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Adventures in Sleep (Apnea)

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After years of being sleepy all the time, always tired, falling asleep at inopportune moments, etc, I finally got scheduled for testing at a sleep lab.


The number of wires used to monitor all sorts of different things was amazing. The nurse said that there are about 100 different sleep disorders, and the test that I had could diagnose about 80 of them. Pretty amazing.


This week we got the results. They told us that the average person stops breathing about 5 times an hour (which seems crazy to me in and of itself), but the night I was tested, I stopped breathing over 40 times an hour on average - severe apnea.


Next overnight trip there will be to try out a CEPAP (sp?), which is a little mask that is hooked to a pump of some sort that maintains positive air pressure into my airway. We'll see how that goes.


If it quiets my snoring, at least I know my wife will sleep better!


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Sounds like what I have. Did you get to the sleep lab through your insurance? I need to talk to Kaiser and see if they can hook me up. My wife hasn't slept with me in 3 years!


I wake MYSELF up with my snoring. It's pretty crazy.


Let me know how it goes as I'm very interested in anything that can be done to get the wife back next to me. :cry::love:

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Just fitted with a CPAP. Took some getting use to but now I am sleeping through the night.


At first everyone in the family had to come in my bedroom at night and look at the freak.


But I am over that now. I don't shut down during the day, like I use to.


I had to get a differant size mask then what was RX's to me.


Now I sleep and wake with vigor. :D

There's Charlie Parker and there's Miles, there's Trane. I'm none of those guys, so why am I beating myself up trying to find the lost chord all the time?

Herbie Hancock

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I will be intrested in hearing how this turns out. Likes others here I suffer from lack of sleep, get very sleepy when driving home from work, cannot sleep on my back because I wake myself up by snoring, etc. My mother has been trying to get my dad to go because of the same problems, and he stops breathing at night.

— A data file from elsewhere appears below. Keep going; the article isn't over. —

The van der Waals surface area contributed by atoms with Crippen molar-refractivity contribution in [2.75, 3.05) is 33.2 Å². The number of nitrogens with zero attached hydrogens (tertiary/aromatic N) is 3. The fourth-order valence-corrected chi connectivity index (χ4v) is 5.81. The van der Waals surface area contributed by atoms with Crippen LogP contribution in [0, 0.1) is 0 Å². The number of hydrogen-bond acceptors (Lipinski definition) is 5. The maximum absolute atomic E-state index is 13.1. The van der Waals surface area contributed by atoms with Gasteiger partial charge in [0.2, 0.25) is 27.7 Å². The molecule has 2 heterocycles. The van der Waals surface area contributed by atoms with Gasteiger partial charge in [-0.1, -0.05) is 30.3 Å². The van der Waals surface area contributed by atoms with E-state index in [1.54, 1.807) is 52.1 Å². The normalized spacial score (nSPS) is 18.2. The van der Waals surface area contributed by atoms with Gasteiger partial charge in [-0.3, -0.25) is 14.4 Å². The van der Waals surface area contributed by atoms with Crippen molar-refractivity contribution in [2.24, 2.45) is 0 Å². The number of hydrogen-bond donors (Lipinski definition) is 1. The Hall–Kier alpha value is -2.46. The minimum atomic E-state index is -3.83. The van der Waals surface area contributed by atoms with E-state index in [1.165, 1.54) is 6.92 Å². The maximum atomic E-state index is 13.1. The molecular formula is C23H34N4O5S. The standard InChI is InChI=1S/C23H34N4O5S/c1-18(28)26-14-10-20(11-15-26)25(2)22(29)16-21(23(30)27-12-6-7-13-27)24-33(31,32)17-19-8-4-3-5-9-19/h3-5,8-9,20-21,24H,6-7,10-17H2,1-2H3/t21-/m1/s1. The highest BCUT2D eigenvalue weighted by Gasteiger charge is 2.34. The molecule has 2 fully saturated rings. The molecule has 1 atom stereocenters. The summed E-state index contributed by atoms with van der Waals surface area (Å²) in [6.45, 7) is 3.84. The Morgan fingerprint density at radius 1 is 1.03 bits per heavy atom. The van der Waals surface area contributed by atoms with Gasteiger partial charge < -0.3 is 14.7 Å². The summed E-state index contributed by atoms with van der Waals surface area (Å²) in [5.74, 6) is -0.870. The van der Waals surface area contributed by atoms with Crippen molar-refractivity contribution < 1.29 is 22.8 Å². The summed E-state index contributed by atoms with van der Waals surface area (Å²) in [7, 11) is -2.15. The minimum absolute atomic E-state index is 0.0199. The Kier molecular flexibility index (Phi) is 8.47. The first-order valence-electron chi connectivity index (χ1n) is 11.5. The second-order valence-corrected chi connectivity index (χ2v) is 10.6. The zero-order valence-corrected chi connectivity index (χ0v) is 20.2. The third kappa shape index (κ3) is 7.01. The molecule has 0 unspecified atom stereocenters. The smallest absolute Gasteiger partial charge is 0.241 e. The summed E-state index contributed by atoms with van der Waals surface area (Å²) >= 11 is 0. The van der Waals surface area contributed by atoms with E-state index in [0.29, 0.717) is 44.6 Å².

This post edited for speling.

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Originally posted by Innocuous:

....Now I sleep and wake with vigor. :D



Hopefully now your contributions to the Political Forum will become clearer and more meaningful.




Stone In A Pond



"Man will occasionally stumble over the truth, but most of the time he will pick himself up and continue on."

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I fell asleep at a red light on a street that crosses Sunset Blvd. :eek: I'm lucky my foot stayed on the break! Scared the pee-wadding out of me! I had the sleep test without, and then with CPAP. They tried sending me home with a machine, but a wouldn't take it because I felt it was a scam. I had taken the sleep test in advance of getting a somnoplasty treatment which they claimed made CPAP unnecessary. I couldn't tolerate the somnoplasty (I'm a gagger), so I guess being a "hose head" is in my future. My wife clobbers me when the variety of noises I make get to be too much :bor: , and I also sometimes wake myself.
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Wow Jeff, you too? I once slept through a green light. Amazingly enough, anyone who was behind me just went around and left me to my nap. I woke up and left on the next green light like nothing happened. :eek:
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I, too, am on a CPAP (Continuous Positive Air Pressure) machine. When I was tested a couple years ago, the doctor showed me the graphing of exactly where I woke out of deep sleep 56 times in an hour.


I used to feel like I didn't sleep AT ALL after waking in the morning. In my case, my severe snoring was really a 'gasping' for air that continuously woke me up or prevented me from entering 'deep' sleep-----my airways were virtually closed. Apnea puts a real strain on your heart, makes you a higher risk for heart problems and stroke, not to mention falling asleep during the day at the MOST inopportune (and DANGEROUS) times.


If you have sleep apnea, I can't recommend the CPAP enough. I'm a total believer. All it does is force air into your respiratory system at a pressure PRESCRIBED by your doctor. It is a low pressure that simply keeps your airways open so you can breathe regularly and evenly. They just take a day or two to get used to, and you'll feel FANTASTIC from the full night's sleep that you'll get. I can actually sleep LESS, because the sleep I get is very high quality sleep!


Like the ad says, JUST DO IT! You won't be sorry. And it will probably extend or even save your life!!

"You're either WITH me, or you're AGIN' Me!" (Yosemite Sam)
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There is a short article in the June Scientific American about some research being done on rats.

It seems the problem is not low oxygen per se.

Many people live in lower oxygen environs without

developing hypertension. According to the article, the frequent changes in the oxygen levels seem to cause regulation of blood pressure by tissue in the carotid artery that senses oxygen free radicals. "When oxygen levels plummet repeatedly, as in sleep apnea,free radicals overwhelm the carotid body into the "on" mode so that even when oxygen levels return to normal, blood pressure continues to surge." The researcher hopes trials of antioxidant therapy will start soon and will replace the present cumbersome therapys